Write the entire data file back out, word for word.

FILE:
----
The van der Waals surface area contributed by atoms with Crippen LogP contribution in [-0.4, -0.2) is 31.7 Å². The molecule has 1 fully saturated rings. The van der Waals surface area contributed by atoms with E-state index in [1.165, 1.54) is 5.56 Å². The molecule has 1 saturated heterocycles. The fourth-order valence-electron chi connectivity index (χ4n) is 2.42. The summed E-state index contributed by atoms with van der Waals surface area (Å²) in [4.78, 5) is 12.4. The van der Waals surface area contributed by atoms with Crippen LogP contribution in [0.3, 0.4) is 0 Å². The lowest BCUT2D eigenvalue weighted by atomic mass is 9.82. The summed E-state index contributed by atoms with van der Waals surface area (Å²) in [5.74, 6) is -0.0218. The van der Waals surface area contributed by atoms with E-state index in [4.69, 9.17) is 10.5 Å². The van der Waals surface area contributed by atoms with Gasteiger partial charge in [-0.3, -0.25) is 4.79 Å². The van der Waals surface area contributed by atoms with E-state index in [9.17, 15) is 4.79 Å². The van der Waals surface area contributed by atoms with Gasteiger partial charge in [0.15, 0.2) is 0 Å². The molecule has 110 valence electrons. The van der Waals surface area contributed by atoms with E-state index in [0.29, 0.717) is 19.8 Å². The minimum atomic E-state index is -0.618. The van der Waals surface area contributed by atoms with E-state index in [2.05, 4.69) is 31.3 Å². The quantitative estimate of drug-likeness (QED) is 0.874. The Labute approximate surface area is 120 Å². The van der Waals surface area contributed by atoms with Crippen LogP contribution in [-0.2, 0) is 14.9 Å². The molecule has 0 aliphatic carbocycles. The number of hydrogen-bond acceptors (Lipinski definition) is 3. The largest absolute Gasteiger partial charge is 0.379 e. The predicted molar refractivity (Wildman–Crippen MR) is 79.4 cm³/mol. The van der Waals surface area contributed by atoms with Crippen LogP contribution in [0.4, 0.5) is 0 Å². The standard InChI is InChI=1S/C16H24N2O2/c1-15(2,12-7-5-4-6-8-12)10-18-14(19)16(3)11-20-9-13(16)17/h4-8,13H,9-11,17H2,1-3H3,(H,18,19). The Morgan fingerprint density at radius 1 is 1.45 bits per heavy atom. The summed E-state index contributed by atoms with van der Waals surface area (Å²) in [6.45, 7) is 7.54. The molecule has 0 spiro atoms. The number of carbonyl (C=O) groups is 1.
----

The van der Waals surface area contributed by atoms with Crippen LogP contribution in [-0.4, -0.2) is 31.7 Å². The molecule has 1 fully saturated rings. The van der Waals surface area contributed by atoms with E-state index in [1.165, 1.54) is 5.56 Å². The molecule has 1 saturated heterocycles. The fourth-order valence-electron chi connectivity index (χ4n) is 2.42. The summed E-state index contributed by atoms with van der Waals surface area (Å²) in [4.78, 5) is 12.4. The van der Waals surface area contributed by atoms with Crippen LogP contribution in [0.3, 0.4) is 0 Å². The lowest BCUT2D eigenvalue weighted by atomic mass is 9.82. The summed E-state index contributed by atoms with van der Waals surface area (Å²) in [5.74, 6) is -0.0218. The van der Waals surface area contributed by atoms with E-state index in [4.69, 9.17) is 10.5 Å². The van der Waals surface area contributed by atoms with Gasteiger partial charge in [-0.3, -0.25) is 4.79 Å². The van der Waals surface area contributed by atoms with E-state index in [9.17, 15) is 4.79 Å². The van der Waals surface area contributed by atoms with Gasteiger partial charge in [0.15, 0.2) is 0 Å². The molecule has 110 valence electrons. The van der Waals surface area contributed by atoms with E-state index in [0.29, 0.717) is 19.8 Å². The minimum atomic E-state index is -0.618. The van der Waals surface area contributed by atoms with E-state index in [2.05, 4.69) is 31.3 Å². The quantitative estimate of drug-likeness (QED) is 0.874. The Labute approximate surface area is 120 Å². The van der Waals surface area contributed by atoms with Crippen LogP contribution in [-0.2, 0) is 14.9 Å². The molecule has 0 aliphatic carbocycles. The number of hydrogen-bond acceptors (Lipinski definition) is 3. The largest absolute Gasteiger partial charge is 0.379 e. The predicted molar refractivity (Wildman–Crippen MR) is 79.4 cm³/mol. The van der Waals surface area contributed by atoms with Crippen LogP contribution in [0.4, 0.5) is 0 Å². The standard InChI is InChI=1S/C16H24N2O2/c1-15(2,12-7-5-4-6-8-12)10-18-14(19)16(3)11-20-9-13(16)17/h4-8,13H,9-11,17H2,1-3H3,(H,18,19). The Morgan fingerprint density at radius 1 is 1.45 bits per heavy atom. The summed E-state index contributed by atoms with van der Waals surface area (Å²) in [6.45, 7) is 7.54. The molecule has 0 spiro atoms. The number of carbonyl (C=O) groups is 1.